When NOT to Breastfeed

When NOT to Breastfeed


When NOT to Breastfeed

This week, a South Carolina woman was found guilty of killing her daughter with a morphine overdose from breast milk. A Judge sentenced her to 20 years in prison for killing her than 6-week-old daughter back in 2010.

Sad story indeed. Yes, breastfeeding is the best. However, there are special conditions in which mothers should not be breastfeed. These instances include when a mother is taking certain medications or drugs, when she has been diagnosed with a specific disease, or when other specific conditions apply.

Medications and breastfeeding

Although most maternal medications are safe for breastfeeding mothers and their infants, certain medications are known to be dangerous to babies and can be passed to the baby in mother’s breast milk. Mother taking the following medicines should speak with her health care provider when considering breastfeeding:

In addition, mother who is undergoing radiation therapy should consult her doctors before breastfeed, although most therapies require only a brief interruption of breastfeeding.

This list of medications and other drugs is only a guideline. When breastfeeding, mother should discuss with her health care provider before taking any medication. These include prescribed medications, over-the-counter medicines, vitamins, and herbal therapies.

Medications that are safe during pregnancy are usually also safe for mothers to continue while breastfeeding. Medications that are given to infants and children are almost always safe for a breastfeeding mother. For more information regarding medications and breastfeeding go to: http://toxnet.nlm.nih.gov/cgi-bin/sis/htmlgen?LACT.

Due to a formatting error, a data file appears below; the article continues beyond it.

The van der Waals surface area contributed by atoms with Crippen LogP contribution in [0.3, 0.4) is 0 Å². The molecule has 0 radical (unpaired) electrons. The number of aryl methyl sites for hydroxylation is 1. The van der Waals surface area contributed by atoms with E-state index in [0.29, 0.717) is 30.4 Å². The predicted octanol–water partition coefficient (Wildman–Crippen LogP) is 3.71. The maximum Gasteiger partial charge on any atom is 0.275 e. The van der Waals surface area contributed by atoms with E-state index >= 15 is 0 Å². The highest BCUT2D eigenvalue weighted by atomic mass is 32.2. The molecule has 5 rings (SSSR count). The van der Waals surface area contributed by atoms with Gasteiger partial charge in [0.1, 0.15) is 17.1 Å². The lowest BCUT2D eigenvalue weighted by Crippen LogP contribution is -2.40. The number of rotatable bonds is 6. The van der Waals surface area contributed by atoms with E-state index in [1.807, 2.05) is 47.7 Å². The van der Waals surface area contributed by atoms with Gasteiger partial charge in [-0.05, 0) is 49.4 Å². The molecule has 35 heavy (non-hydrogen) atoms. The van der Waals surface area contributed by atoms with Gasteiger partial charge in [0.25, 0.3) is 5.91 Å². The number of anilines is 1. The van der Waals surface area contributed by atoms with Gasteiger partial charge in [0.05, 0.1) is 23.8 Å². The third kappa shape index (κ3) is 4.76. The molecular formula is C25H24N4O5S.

Health conditions and breastfeeding

Mothers with certain illness and infections may be advised not to breastfeed because of the danger of passing the illness or infection to the breastfed baby.

If the mother have any of the following conditions, she should speak with her health care provider before breastfeed her baby:

  • Infection with human immunodeficiency virus (HIV)
  • Infection with human T-cell lymphotropic virus type I or type II
  • Untreated, active tuberculosis

If the mother is sick with a cold or the flu, she shouldn’t stop breastfeeding. With most viral infections, we are infectious before we develop symptoms. As the infant has already been exposed, stopping breastfeeding will only deprive the infant or child of the maternal antibodies in the breastmilk. These antibodies and activated T-cells can help prevent or lessen the severity of the infant’s illness.

International guidelines on HIV/AIDS and breastfeeding

The potential for HIV transmission to a baby through breastfeeding has been knows for some time. However, recommending against breast-feeding is not a simple solution, because breastfeeding is beneficial to both the mother and her baby. Reducing HIV transmission, while simultaneously ensuring improved HIV-free baby survival, is one of the most pressing issues of HIV/AIDS research.

WHO guidelines currently recommend that an HIV-infected mother who is breastfeeding in the developing world should also take antiretroviral drugs, which help prevent HIV transmission to her baby. In addition, it is recommended that HIV-infected mothers breastfeed exclusively for 6 months, and continue thereafter up to 12 months while solid foods are introduced. In the US, where safe alternatives (artificial milks and weaning foods) are available, and health conditions and medical care are significantly improved, breastfeeding is not recommended.

Other considerations and breastfeeding

In some rare additional situations, or if the mother or the baby has certain health conditions, mother may be advised not to breastfeed.

Mothers with certain chronic illnesses may be advised to take steps to ensure their own health while breastfeeding. Mothers who actively use drugs or do not control their alcohol intake, or who have a history of these situations, may be advised not to breastfeed.

Babies with classic galactosemia, a rare metabolic disorder in which the body cannot digest the sugar galactose, should not be breastfed. Galactosemia is detected by newborn screening, allowing proper treatment and diet to being immediately. If not detected, the galactose guilds up and becomes toxic for the infant, leading to liver problems, intellectual and developmental disabilities, and shock.




About the Author:

Leonard is a website designer and graphic designer for the North Park Group. He has been working with SDCBC for the past year on developing the website.